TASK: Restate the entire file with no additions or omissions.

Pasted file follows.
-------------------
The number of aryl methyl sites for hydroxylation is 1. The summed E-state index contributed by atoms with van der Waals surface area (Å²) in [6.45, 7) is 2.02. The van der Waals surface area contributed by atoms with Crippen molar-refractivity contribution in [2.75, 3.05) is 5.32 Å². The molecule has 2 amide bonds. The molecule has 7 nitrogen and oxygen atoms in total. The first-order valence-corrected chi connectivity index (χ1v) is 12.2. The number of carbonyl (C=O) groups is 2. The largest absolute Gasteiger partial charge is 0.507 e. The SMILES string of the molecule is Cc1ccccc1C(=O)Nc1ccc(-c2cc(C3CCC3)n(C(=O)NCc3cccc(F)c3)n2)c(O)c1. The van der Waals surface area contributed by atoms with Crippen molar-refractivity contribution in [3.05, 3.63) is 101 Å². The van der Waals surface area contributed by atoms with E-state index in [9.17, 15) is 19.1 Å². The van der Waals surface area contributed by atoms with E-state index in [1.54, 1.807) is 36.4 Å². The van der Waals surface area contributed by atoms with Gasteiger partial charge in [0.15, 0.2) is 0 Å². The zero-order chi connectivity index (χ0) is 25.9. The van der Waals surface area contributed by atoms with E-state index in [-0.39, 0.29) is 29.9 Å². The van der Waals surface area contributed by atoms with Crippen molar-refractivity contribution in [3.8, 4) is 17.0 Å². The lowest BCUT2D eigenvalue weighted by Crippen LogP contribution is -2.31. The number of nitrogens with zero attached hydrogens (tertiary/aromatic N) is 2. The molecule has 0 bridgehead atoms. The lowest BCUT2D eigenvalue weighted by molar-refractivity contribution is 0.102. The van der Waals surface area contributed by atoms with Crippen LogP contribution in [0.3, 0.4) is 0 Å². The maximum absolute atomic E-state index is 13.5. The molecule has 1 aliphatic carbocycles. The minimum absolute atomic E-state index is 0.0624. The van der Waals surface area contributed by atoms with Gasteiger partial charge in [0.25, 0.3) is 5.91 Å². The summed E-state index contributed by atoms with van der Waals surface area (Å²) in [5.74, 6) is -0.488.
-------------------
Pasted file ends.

The number of aryl methyl sites for hydroxylation is 1. The summed E-state index contributed by atoms with van der Waals surface area (Å²) in [6.45, 7) is 2.02. The van der Waals surface area contributed by atoms with Crippen molar-refractivity contribution in [2.75, 3.05) is 5.32 Å². The molecule has 2 amide bonds. The molecule has 7 nitrogen and oxygen atoms in total. The first-order valence-corrected chi connectivity index (χ1v) is 12.2. The number of carbonyl (C=O) groups is 2. The largest absolute Gasteiger partial charge is 0.507 e. The SMILES string of the molecule is Cc1ccccc1C(=O)Nc1ccc(-c2cc(C3CCC3)n(C(=O)NCc3cccc(F)c3)n2)c(O)c1. The van der Waals surface area contributed by atoms with Crippen molar-refractivity contribution in [3.05, 3.63) is 101 Å². The van der Waals surface area contributed by atoms with E-state index in [9.17, 15) is 19.1 Å². The van der Waals surface area contributed by atoms with E-state index in [1.54, 1.807) is 36.4 Å². The van der Waals surface area contributed by atoms with Gasteiger partial charge in [0.15, 0.2) is 0 Å². The zero-order chi connectivity index (χ0) is 25.9. The van der Waals surface area contributed by atoms with E-state index in [-0.39, 0.29) is 29.9 Å². The van der Waals surface area contributed by atoms with Crippen molar-refractivity contribution in [3.8, 4) is 17.0 Å². The lowest BCUT2D eigenvalue weighted by Crippen LogP contribution is -2.31. The number of nitrogens with zero attached hydrogens (tertiary/aromatic N) is 2. The molecule has 0 bridgehead atoms. The lowest BCUT2D eigenvalue weighted by molar-refractivity contribution is 0.102. The van der Waals surface area contributed by atoms with Crippen LogP contribution in [0.3, 0.4) is 0 Å². The maximum absolute atomic E-state index is 13.5. The molecule has 1 aliphatic carbocycles. The minimum absolute atomic E-state index is 0.0624. The van der Waals surface area contributed by atoms with Gasteiger partial charge in [0.25, 0.3) is 5.91 Å². The summed E-state index contributed by atoms with van der Waals surface area (Å²) in [5.74, 6) is -0.488.